Court Says Woman Can Abort Her 26-Week-Old Disabled Baby, Says Birth Would Hurt Her Mental Health

International   Micaiah Bilger   Aug 9, 2017   |   4:57PM    New Delhi, India

A woman whose unborn baby has a fatal condition will be allowed to abort the baby after the India Supreme Court granted her petition for a late-term abortion this week.

The woman, whose name is not included in reports, is 26 weeks pregnant with her unborn child, according to the Indian Express. She lives in the Mumbai area.

Abortions are illegal after 20 weeks of pregnancy in India. However, women increasingly have been petitioning the high court for permission to abort their late-term unborn babies because of fetal abnormalities. Some rape victims also have made requests to the high court.

In the latest case, a panel of doctors at Sir JJ Hospital who examined the woman and her unborn baby said the baby does not have a skull and probably will not survive, according to the report. The doctors also said the woman was experiencing “immense mental agony.”

Based on the panel’s recommendation, the high court ruled, “We consider it appropriate in the interest of justice and particularly, to permit the petitioner (woman) to undergo medical termination of her pregnancy under the provisions of Medical Termination of Pregnancy Act, 1971.”

“The condition of the foetus is not compatible with life. The medical evidence clearly suggests that there is no point in allowing the pregnancy to run its full course since the foetus would not be able to survive outside the uterus without a skull,” the court continued.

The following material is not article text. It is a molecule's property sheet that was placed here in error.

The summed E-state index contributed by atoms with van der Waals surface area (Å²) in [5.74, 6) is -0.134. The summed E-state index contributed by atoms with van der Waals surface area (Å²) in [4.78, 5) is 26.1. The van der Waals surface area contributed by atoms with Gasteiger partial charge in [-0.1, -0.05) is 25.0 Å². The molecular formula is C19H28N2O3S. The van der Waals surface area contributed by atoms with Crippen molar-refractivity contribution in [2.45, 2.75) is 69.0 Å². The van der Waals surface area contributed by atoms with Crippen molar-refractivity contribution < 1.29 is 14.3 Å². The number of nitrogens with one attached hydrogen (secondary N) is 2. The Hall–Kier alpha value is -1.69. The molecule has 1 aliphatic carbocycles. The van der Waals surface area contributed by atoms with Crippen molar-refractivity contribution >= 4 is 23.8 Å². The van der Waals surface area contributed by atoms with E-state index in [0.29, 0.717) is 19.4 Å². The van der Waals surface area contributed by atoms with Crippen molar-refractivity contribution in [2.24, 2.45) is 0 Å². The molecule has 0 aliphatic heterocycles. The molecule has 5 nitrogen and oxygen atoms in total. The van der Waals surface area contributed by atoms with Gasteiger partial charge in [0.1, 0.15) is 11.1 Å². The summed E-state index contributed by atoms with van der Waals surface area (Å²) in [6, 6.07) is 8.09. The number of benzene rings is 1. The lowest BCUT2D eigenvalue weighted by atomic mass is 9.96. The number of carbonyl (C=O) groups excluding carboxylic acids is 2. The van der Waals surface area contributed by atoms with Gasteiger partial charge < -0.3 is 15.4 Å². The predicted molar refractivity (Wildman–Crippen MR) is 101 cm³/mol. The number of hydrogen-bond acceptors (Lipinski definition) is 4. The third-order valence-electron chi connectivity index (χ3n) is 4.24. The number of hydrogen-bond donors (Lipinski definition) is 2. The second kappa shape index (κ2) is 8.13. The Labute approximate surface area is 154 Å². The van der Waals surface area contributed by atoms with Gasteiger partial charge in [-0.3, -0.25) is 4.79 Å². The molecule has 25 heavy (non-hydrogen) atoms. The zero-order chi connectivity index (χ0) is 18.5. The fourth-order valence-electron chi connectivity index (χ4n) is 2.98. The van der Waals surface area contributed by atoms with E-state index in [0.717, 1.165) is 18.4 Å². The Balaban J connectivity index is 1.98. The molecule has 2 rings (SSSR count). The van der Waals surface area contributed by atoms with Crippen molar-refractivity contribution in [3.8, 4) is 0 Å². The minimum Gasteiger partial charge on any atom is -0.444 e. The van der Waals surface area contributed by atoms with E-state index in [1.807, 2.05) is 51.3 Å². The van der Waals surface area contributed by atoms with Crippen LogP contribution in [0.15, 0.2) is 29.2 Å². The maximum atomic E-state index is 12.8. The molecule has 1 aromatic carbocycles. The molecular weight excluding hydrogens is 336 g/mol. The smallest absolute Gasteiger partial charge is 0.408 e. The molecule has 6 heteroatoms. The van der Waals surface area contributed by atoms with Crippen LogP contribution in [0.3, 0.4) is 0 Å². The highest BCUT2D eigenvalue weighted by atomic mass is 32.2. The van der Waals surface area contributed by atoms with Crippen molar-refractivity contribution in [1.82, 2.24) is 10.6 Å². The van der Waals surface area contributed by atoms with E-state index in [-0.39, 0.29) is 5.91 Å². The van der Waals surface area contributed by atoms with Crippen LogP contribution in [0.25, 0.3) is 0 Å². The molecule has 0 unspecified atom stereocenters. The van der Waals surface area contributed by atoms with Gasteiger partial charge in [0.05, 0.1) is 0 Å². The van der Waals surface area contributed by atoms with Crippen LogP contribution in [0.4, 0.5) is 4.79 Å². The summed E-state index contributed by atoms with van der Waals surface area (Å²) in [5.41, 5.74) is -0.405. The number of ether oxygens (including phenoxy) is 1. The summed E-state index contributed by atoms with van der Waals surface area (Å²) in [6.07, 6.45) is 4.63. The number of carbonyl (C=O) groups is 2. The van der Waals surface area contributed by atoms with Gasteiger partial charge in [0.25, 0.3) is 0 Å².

Click here to sign up for pro-life news alerts from LifeNews.com

The court has received an increasing number of petitions for late-term abortions in the past few years. Because of their frequency, the Supreme Court of India asked the government in July to consider setting up a permanent medical board to examine late-term abortion petitions, according to the Herald. Currently, the courts set up temporary medical boards to examine individual cases.

Typically, the Indian high court’s decisions about late-term abortion petitions have been based on the physical health of the mother and/or her unborn child.

In February, for example, the high court rejected another woman’s request for a late-term abortion because her unborn baby has Down syndrome. The Free Press Journal reports the court said the woman’s life was not at risk and her baby should not be aborted simply because of the genetic disorder. The woman was 26 weeks pregnant at the time.

“It is sad that the child may suffer from physical and mental challenges and it’s unfortunate for the mother but we can’t allow an abortion…We have a life in our hands,” the court said in that case.

However, the court has given permission for other women to abort their late-term unborn babies in cases of fatal fetal anomalies.

The high court also sometimes grants exceptions in cases involving rape. In May, it gave a 10-year-old rape victim permission to have her unborn baby aborted. Dr. Ashok Chauhan, a panelist in the case, described the situation as “borderline” because the girl was about 20 weeks pregnant, the legal limit. The panel also mentioned concerns about the young girl’s physical and mental health.

In 2015, the India Supreme Court also gave an exception to a 14-year-old rape victim who was past 20 weeks pregnant. At the time, the BBC reported a team of doctors decided the girl was not physically or emotionally fit to have a baby.

However, the court refused to give another 10-year-old rape victim permission to abort her late-term unborn baby this year, saying an abortion would not be good for the mother or the unborn baby.

At 20 weeks, an unborn baby already is fully formed and close to the point of viability (about 23 weeks). Late-term abortions also are risky and can be deadly for the mother.